Now, you have a good idea as to what meals will be onboard and, in consult with the other members of your party, establish an agreed upon grocery list. You can opt to use the pre-order form supplied by your charter company, who will then make sure it all gets delivered onboard and on time. Be cognisant that you are on an island where everything has to be shipped or flown in, so selection and availability will vary. The vendor will do his best to substitute any items that are not available. Having said that, the grocery providers to the charter businesses are very accommodating and will replace or credit any item not to your liking.

Also, be mindful of the limited fridge space you have in a boat, when choosing fresh produce requiring refrigeration, like fruit and especially vegetables. Fresh water aboard is also limited so limit the produce requiring a lot of washing and rinsing.

When placing your order for beverages, make sure you specify you want cans or plastic bottles, not glass! Glass is to be avoided on a boat, it’s not only cumbersome in terms of garbage, but it can also be dangerous. In the Caribbean islands, beer is most often sold in glass bottles but some brands are available in cans.

If you arrive a day early, as we normally do, you can also opt to hire a cab or a driver for a few hours and go do your own grocery shopping with a stop at the liquor store.

Once you’ve agreed on where and how many meals will be ashore, you can set a fairly accurate budget that will include all the associated costs and various fees. Below is our budget from another trip we took to the BVIs and shows the total and per couple cost.

Budget

 

 

 

 

 

 

 

 

 

 

 

 

 

 

 

 

 

 

 

 

 

 

Meals ashore are not considered common expenses. Common expenses would be all costs related to the boat, such as fuel & water (which must be topped up when returning the boat), overnight mooring balls (when not anchoring) and all provisions, food and drink items that will be shared. Any items that will not be shared are paid by who uses it. In my case, I am the only scotch drinker, so I pay 100% of that bottle.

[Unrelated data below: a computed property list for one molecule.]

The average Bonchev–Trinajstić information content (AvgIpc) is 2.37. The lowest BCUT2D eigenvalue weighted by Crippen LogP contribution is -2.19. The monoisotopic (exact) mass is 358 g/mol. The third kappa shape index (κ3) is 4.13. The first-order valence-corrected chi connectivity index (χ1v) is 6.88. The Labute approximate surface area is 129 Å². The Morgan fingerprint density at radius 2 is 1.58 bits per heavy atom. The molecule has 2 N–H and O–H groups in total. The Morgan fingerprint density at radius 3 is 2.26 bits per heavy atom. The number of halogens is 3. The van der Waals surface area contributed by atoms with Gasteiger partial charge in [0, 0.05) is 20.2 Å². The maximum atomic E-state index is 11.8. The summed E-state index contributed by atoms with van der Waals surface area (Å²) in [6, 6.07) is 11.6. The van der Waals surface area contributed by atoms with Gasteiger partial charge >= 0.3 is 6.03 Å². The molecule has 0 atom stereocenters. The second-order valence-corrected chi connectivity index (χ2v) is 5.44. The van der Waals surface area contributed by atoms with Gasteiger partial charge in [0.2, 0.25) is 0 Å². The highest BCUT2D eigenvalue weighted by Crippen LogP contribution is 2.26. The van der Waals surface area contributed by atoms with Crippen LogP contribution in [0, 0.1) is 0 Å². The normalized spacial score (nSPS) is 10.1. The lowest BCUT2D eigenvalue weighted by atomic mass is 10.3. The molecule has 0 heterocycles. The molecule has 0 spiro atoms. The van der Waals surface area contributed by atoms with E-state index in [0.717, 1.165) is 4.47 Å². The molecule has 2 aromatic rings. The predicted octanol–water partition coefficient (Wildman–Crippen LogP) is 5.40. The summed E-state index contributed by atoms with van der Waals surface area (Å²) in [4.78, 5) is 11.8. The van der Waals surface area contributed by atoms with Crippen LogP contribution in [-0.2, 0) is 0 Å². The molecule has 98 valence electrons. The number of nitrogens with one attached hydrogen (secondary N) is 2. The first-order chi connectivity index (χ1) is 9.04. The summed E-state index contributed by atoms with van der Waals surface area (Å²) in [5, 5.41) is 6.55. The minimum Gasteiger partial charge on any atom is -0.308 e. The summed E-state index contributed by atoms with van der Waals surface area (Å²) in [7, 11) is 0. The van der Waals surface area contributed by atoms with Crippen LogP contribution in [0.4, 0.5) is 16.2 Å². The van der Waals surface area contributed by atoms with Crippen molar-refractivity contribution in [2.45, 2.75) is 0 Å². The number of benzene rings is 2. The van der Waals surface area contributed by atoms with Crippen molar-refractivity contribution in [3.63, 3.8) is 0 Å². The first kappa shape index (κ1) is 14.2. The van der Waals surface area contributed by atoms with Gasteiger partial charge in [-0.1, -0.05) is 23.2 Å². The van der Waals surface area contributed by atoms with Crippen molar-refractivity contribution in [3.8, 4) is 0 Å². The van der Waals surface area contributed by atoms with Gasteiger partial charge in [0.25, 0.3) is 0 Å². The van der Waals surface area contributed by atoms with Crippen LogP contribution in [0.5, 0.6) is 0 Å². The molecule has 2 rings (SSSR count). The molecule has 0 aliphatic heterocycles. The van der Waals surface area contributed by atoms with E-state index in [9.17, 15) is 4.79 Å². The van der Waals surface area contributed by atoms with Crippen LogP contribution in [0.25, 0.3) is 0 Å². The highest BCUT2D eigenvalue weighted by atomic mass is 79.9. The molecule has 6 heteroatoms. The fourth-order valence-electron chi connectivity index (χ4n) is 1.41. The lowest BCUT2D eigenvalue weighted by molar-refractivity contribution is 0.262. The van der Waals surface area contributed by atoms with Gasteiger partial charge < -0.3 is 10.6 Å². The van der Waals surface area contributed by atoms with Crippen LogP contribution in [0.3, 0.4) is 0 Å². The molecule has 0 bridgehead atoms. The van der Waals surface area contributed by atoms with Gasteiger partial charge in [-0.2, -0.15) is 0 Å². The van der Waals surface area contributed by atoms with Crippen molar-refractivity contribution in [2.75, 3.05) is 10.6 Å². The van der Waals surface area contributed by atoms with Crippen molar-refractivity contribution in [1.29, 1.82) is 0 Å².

The best way to control and avoid disagreements about common expenses is to set a “common expenses fund” as soon as you’re onboard, where everyone chips in, say $100, into a pouch. Any time an expense occurs that is a common cost, such an overnight mooring ball, more water, fuel or provisions gets paid from this fund. When the fund runs low, everyone chips in another $100. At the end of the trip, whatever is left, gets divided and paid back equally to each person.

Keep reading on the BVIs for more up to date information that may incite you to make some itinerary changes. In the BVIs, there’s always something new going on, so remember to keep the sail plan flexible.

Chart and Guides

A note on some our favourite destinations:

Callwood'sCallwood’s distllery in Cane Garden Bay

I hope you enjoyed Part 2.

In Part 3, I’ll highlight the day to day activities of the charter itself, from arriving onsite, with tricks and best practices to make the best of it. How to make sure money issues are mitigated and finally, the sad process of returning the boat at the end of the trip.

To help plan your own itinerary, here are a few resource links. Keep in mind that some destinations and businesses may still be under post-hurricane reconstruction and printed information may not be up to date. Always do internet searches to get the latest information.

Cruising Guide:

Some of the bareboat charter companies servicing the BVIs:

www.horizonyachtcharters.com

www.bviyachtcharters.com

www.sunsail.com

www.moorings.com

www.footloosecharter.com

www.dreamyachtcharter.com

For more, search: BAREBOAT CHARTER COMPANIES IN THE BVI for a full list

 

Marc and ClaudeMarc Robic

Marc is a member of the Canadian Power & Sail Squadron. He and his wife, Claude sail their Catalina 270, Aquaholic 3, out of the Ile-Perrot Yacht Club in Montreal, where Marc spent 16 years as Harbour Master. They are regular Caribbean bareboat yacht charterers. With over 40-years experience, Marc is also an avid onboard do-it-yourselfer.

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Missed part 1 of Marc's Chartering experience? Read it HERE